“Congress does not hide elephants in mouseholes.”  In FDA v. Brown & Williamson Tobacco Corp., 529 U.S. 120 (2000), FDA had claimed authority under the FDCA to regulate cigarettes and smokeless tobacco, on the ground that nicotine was a drug and cigarettes and smokeless tobacco were drug delivery devices. The Court did not dispute these products literally fit within the FDCA’s definitions of drugs and devices. Nonetheless, the Court concluded that FDA did not have the claimed authority. The Court declared “we are confident that Congress could not have intended to delegate a decision of such economic and political significance to an agency in so cryptic a fashion.” Id. at 160. A year later, in a different case, the Supreme Court put the same thought this way: “Congress … does not alter the fundamental details of a regulatory scheme in vague terms or ancillary provisions — it does not, one might say, hide elephants in mouseholes.” Whitman v. American Trucking Association, 531 U.S. 457, 468 (2001).

    Here, once again, FDA has found an elephant hiding in a mousehole. It finds that a partial overlap in statutory definitions supports the rather spectacular authority to regulate all devices as if they were drugs.  This authority has wide implications for the pathway to market for devices, the attractiveness of investment in device technology, and the cost and scope of life‑cycle regulation of devices.  Surely, Congress would have said something somewhere in the FDCA about the exercise of this momentous decision‑making authority if FDA were intended to have it.  Once again, the rational conclusion is that Congress did not grant FDA this authority and so did not mention it anywhere in the FDCA.

    FDA’s position contradicts the plain language of Section 563. This provision is focused on the very topic under discussion, the classification of products as drugs or devices. It requires FDA, upon request, to uniquely classify each product “as a drug, biological product, device, or a combination product.”  (Emphasis added.)  It is plain from this language that Congress envisions that every product FDA regulates is uniquely either a drug, biological product, device, or a combination product.  There is no option for classifying a product as a device “and” a drug.  Yet, FDA claims that every device is simultaneously a drug.  FDA’s position is contradictory to plain language of Section 563.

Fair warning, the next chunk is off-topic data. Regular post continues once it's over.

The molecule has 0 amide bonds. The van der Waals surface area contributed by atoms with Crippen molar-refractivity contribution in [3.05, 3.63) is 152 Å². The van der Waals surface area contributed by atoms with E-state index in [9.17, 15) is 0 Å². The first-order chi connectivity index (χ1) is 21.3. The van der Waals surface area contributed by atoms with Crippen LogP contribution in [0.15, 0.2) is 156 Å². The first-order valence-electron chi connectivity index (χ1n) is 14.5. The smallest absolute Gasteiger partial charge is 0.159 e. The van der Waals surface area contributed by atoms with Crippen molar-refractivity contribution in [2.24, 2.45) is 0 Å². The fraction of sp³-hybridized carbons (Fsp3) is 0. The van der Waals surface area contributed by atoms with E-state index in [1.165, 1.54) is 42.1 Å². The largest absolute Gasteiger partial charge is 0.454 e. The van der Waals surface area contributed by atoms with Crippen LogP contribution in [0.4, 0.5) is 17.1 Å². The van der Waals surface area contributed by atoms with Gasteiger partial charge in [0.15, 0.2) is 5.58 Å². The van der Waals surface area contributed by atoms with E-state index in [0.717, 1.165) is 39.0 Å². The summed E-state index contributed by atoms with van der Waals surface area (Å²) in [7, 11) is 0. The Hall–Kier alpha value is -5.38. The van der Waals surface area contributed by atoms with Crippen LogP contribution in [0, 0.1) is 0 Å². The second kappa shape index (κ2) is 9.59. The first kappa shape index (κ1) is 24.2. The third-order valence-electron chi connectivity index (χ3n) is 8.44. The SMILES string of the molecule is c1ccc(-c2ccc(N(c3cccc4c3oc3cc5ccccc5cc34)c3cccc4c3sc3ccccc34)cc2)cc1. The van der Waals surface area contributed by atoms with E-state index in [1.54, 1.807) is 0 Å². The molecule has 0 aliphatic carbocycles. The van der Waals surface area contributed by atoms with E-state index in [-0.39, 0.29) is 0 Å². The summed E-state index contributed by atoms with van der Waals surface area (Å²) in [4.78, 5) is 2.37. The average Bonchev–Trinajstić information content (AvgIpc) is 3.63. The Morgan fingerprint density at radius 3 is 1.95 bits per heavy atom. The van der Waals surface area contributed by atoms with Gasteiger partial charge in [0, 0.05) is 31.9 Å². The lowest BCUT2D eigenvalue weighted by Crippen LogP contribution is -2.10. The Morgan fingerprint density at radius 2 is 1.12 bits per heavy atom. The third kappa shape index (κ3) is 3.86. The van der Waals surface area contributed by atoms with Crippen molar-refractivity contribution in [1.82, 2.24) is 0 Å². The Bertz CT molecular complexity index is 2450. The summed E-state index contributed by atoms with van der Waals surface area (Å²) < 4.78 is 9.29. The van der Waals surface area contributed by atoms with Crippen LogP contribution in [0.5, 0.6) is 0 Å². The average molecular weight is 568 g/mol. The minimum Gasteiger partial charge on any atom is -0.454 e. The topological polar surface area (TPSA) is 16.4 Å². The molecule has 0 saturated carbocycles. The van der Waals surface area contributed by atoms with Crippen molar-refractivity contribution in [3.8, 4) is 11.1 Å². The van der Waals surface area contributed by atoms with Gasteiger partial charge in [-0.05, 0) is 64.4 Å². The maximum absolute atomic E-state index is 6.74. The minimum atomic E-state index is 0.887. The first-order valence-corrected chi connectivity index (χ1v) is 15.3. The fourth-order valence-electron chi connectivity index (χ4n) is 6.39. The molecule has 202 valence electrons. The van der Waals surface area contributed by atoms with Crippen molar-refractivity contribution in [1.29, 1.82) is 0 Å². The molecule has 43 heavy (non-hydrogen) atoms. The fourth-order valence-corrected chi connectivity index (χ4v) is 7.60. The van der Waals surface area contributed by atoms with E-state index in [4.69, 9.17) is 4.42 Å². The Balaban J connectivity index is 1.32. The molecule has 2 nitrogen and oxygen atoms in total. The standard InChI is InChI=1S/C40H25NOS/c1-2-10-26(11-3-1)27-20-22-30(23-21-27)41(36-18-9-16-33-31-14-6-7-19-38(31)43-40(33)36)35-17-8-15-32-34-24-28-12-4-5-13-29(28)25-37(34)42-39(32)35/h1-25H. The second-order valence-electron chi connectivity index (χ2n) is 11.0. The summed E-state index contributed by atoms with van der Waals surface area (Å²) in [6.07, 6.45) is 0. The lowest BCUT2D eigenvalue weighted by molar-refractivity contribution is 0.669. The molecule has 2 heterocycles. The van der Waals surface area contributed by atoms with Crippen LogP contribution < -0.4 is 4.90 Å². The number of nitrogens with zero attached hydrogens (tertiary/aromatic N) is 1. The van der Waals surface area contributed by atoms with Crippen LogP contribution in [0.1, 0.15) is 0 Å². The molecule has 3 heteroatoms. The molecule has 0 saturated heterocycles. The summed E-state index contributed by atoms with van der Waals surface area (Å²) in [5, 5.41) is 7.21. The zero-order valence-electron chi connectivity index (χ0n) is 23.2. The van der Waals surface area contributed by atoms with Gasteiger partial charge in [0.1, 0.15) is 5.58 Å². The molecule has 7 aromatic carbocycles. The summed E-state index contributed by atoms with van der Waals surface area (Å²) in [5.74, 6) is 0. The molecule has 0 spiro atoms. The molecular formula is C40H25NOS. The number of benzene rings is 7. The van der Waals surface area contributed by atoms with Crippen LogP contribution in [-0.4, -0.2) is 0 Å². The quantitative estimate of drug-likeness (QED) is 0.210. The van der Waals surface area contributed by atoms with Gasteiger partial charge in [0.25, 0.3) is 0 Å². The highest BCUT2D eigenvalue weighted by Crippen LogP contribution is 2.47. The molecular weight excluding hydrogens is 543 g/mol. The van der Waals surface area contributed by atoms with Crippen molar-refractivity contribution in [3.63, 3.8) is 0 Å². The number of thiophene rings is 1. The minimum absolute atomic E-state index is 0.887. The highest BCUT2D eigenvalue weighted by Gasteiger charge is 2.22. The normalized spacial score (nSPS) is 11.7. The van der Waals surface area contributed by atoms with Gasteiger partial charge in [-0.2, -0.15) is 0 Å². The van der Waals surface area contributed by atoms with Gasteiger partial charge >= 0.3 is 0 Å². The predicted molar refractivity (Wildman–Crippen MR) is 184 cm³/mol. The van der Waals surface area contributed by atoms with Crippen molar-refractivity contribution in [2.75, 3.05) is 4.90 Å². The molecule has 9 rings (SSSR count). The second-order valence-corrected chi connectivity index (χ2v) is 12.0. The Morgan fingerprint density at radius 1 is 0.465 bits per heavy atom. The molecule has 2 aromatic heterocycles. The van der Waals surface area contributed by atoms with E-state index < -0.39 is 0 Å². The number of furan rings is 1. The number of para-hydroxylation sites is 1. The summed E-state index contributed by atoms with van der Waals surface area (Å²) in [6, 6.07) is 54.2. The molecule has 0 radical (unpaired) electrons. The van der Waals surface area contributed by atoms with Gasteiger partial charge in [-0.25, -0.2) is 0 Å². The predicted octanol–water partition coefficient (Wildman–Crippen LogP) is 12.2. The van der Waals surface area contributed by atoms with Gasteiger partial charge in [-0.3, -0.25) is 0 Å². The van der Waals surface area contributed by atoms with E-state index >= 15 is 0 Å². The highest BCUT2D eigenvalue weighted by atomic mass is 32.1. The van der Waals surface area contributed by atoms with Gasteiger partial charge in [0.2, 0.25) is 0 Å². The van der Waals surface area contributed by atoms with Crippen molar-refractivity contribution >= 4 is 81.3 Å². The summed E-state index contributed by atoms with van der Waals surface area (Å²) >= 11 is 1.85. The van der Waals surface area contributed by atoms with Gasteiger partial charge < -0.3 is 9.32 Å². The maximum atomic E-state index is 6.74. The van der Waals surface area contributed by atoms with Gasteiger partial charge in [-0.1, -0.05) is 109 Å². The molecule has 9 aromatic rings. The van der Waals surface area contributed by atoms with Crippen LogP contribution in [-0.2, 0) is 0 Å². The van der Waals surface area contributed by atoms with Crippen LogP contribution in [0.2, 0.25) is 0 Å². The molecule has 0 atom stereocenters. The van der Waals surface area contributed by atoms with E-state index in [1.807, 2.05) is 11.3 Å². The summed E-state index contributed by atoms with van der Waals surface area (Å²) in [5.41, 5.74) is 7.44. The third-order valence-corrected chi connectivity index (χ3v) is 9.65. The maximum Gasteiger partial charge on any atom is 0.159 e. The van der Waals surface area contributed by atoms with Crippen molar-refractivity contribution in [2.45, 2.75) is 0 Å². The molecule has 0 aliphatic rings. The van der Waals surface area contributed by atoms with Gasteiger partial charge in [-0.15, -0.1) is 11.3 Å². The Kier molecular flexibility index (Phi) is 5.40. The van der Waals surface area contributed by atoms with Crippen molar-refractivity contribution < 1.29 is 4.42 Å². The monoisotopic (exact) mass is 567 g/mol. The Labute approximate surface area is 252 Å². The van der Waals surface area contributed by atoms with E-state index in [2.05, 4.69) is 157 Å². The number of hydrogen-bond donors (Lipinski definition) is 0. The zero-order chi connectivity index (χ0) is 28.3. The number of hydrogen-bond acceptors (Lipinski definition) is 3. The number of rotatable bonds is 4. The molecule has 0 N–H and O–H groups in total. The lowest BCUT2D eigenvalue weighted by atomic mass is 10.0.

Section 563 also provides that a classification decision is binding on the agency and cannot be altered “except with the written consent of the person, or for public health reasons based on scientific evidence.” That allows a person to reliably know whether the product will be regulated as drug or device (or something else), with all the attendant differences between the two regimes.  Yet, FDA’s position implies that the agency is authorized to override a Section 563 decision classifying a product as a device and to instead regulate it as a drug.  If FDA may disregard a Section 563 classification decision without written consent, it obliterates the protection of Section 563.  Hence, FDA’s position contradicts this aspect of Section 563 as well.

    FDA’s position renders the device definition optional. A basic interpretative canon of statutory construction holds that “[a] statute should be construed so that effect is given to all its provisions, so that no part will be inoperative or superfluous, void or insignificant.” Corley v. United States, 556 U.S. 303, 314 (2009) (internal citations omitted).  FDA’s theory of the overlapping definitions violates this canon.  Under FDA’s approach, when a product meets the specific definition of a device, the agency may still regulate it as a drug.  A decision to regulate a product meeting the definition of a device as if it were a drug renders the device definition inoperative in that case.

    More generally, FDA’s position renders the device definition superfluous in all cases, by treating it as merely a suggestion from Congress, a starting point for decision‑making, while retaining for the agency discretion to disregard it. This construction of the statute should be rejected in favor of one that gives full meaning and effect to the device definition.  Congress has made it clear that a product that does not utilize chemical action or metabolization to realize its primary intended purposes is to be regulated very differently than one that does.  FDA does not have authority to breach this dividing line with a contrary decision.